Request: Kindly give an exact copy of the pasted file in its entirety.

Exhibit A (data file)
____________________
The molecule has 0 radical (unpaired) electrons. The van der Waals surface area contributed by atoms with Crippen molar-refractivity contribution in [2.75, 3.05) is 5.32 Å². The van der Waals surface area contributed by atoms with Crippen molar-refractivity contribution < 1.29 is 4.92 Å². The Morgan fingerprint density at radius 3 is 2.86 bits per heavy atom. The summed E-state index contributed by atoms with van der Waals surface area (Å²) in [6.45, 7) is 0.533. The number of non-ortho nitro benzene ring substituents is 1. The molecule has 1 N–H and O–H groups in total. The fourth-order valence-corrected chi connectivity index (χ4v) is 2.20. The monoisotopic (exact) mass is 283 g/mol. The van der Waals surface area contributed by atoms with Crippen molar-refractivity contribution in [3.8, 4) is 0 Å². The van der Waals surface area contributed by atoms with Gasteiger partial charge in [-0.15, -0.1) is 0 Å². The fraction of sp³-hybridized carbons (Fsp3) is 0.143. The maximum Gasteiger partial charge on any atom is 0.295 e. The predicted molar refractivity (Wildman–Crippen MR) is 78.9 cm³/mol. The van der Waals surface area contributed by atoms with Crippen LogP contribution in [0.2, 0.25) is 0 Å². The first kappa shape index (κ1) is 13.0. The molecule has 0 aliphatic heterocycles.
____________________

The molecule has 0 radical (unpaired) electrons. The van der Waals surface area contributed by atoms with Crippen molar-refractivity contribution in [2.75, 3.05) is 5.32 Å². The van der Waals surface area contributed by atoms with Crippen molar-refractivity contribution < 1.29 is 4.92 Å². The Morgan fingerprint density at radius 3 is 2.86 bits per heavy atom. The summed E-state index contributed by atoms with van der Waals surface area (Å²) in [6.45, 7) is 0.533. The number of non-ortho nitro benzene ring substituents is 1. The molecule has 1 N–H and O–H groups in total. The fourth-order valence-corrected chi connectivity index (χ4v) is 2.20. The monoisotopic (exact) mass is 283 g/mol. The van der Waals surface area contributed by atoms with Crippen molar-refractivity contribution in [3.8, 4) is 0 Å². The van der Waals surface area contributed by atoms with Gasteiger partial charge in [-0.15, -0.1) is 0 Å². The fraction of sp³-hybridized carbons (Fsp3) is 0.143. The maximum Gasteiger partial charge on any atom is 0.295 e. The predicted molar refractivity (Wildman–Crippen MR) is 78.9 cm³/mol. The van der Waals surface area contributed by atoms with Crippen LogP contribution in [0.2, 0.25) is 0 Å². The first kappa shape index (κ1) is 13.0. The molecule has 0 aliphatic heterocycles.